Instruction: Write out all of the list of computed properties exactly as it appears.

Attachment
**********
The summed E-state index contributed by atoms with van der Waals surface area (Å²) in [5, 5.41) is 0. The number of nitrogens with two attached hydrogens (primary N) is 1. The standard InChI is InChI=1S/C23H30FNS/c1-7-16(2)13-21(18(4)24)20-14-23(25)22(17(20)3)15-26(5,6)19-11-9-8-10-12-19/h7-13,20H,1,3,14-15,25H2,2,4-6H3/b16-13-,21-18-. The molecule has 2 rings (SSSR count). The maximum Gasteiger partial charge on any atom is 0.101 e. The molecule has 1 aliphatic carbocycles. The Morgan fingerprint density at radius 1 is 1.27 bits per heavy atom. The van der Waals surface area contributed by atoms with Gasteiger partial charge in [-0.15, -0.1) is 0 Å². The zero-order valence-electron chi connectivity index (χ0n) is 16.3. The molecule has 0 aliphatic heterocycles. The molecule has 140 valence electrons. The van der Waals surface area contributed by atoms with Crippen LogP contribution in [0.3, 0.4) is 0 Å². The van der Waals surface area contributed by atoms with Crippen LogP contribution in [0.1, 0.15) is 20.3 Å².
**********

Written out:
The summed E-state index contributed by atoms with van der Waals surface area (Å²) in [5, 5.41) is 0. The number of nitrogens with two attached hydrogens (primary N) is 1. The standard InChI is InChI=1S/C23H30FNS/c1-7-16(2)13-21(18(4)24)20-14-23(25)22(17(20)3)15-26(5,6)19-11-9-8-10-12-19/h7-13,20H,1,3,14-15,25H2,2,4-6H3/b16-13-,21-18-. The molecule has 2 rings (SSSR count). The maximum Gasteiger partial charge on any atom is 0.101 e. The molecule has 1 aliphatic carbocycles. The Morgan fingerprint density at radius 1 is 1.27 bits per heavy atom. The van der Waals surface area contributed by atoms with Gasteiger partial charge in [-0.15, -0.1) is 0 Å². The zero-order valence-electron chi connectivity index (χ0n) is 16.3. The molecule has 0 aliphatic heterocycles. The molecule has 140 valence electrons. The van der Waals surface area contributed by atoms with Crippen LogP contribution in [0.3, 0.4) is 0 Å². The van der Waals surface area contributed by atoms with Crippen LogP contribution in [0.1, 0.15) is 20.3 Å².